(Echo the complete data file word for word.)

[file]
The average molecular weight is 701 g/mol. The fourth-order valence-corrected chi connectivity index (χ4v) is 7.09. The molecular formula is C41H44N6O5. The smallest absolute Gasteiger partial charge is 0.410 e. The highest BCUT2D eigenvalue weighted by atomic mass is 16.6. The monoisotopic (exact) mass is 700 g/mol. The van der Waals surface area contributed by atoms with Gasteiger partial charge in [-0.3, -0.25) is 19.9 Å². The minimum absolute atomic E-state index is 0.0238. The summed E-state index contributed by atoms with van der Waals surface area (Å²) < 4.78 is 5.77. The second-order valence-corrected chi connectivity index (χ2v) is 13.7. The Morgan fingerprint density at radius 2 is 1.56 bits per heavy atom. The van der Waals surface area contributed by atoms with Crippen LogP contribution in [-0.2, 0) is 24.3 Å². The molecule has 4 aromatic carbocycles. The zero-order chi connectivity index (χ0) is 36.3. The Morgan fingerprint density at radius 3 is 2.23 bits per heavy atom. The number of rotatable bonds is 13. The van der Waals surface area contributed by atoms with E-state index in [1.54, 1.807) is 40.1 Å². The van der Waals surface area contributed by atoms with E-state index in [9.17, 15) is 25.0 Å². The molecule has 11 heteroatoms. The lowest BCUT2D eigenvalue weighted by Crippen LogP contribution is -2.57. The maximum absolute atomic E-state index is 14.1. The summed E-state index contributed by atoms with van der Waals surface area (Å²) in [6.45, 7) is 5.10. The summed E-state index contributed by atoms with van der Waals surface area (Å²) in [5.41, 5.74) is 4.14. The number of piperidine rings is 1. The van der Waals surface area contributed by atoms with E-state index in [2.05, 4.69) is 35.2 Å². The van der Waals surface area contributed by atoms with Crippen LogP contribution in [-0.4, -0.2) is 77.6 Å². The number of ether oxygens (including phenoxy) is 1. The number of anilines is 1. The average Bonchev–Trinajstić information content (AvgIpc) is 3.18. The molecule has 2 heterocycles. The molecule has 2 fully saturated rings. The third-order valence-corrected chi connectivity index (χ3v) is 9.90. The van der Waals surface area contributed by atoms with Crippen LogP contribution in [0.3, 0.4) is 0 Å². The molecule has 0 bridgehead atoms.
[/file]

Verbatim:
The average molecular weight is 701 g/mol. The fourth-order valence-corrected chi connectivity index (χ4v) is 7.09. The molecular formula is C41H44N6O5. The smallest absolute Gasteiger partial charge is 0.410 e. The highest BCUT2D eigenvalue weighted by atomic mass is 16.6. The monoisotopic (exact) mass is 700 g/mol. The van der Waals surface area contributed by atoms with Gasteiger partial charge in [-0.3, -0.25) is 19.9 Å². The minimum absolute atomic E-state index is 0.0238. The summed E-state index contributed by atoms with van der Waals surface area (Å²) < 4.78 is 5.77. The second-order valence-corrected chi connectivity index (χ2v) is 13.7. The Morgan fingerprint density at radius 2 is 1.56 bits per heavy atom. The van der Waals surface area contributed by atoms with Crippen LogP contribution in [-0.2, 0) is 24.3 Å². The molecule has 4 aromatic carbocycles. The zero-order chi connectivity index (χ0) is 36.3. The Morgan fingerprint density at radius 3 is 2.23 bits per heavy atom. The number of rotatable bonds is 13. The van der Waals surface area contributed by atoms with E-state index in [1.54, 1.807) is 40.1 Å². The van der Waals surface area contributed by atoms with E-state index in [9.17, 15) is 25.0 Å². The molecule has 11 heteroatoms. The lowest BCUT2D eigenvalue weighted by Crippen LogP contribution is -2.57. The maximum absolute atomic E-state index is 14.1. The summed E-state index contributed by atoms with van der Waals surface area (Å²) in [6.45, 7) is 5.10. The summed E-state index contributed by atoms with van der Waals surface area (Å²) in [5.41, 5.74) is 4.14. The number of piperidine rings is 1. The van der Waals surface area contributed by atoms with E-state index in [2.05, 4.69) is 35.2 Å². The van der Waals surface area contributed by atoms with Crippen LogP contribution in [-0.4, -0.2) is 77.6 Å². The number of ether oxygens (including phenoxy) is 1. The number of anilines is 1. The average Bonchev–Trinajstić information content (AvgIpc) is 3.18. The molecule has 2 heterocycles. The molecule has 2 fully saturated rings. The third-order valence-corrected chi connectivity index (χ3v) is 9.90. The van der Waals surface area contributed by atoms with Crippen LogP contribution in [0.3, 0.4) is 0 Å². The molecule has 0 bridgehead atoms.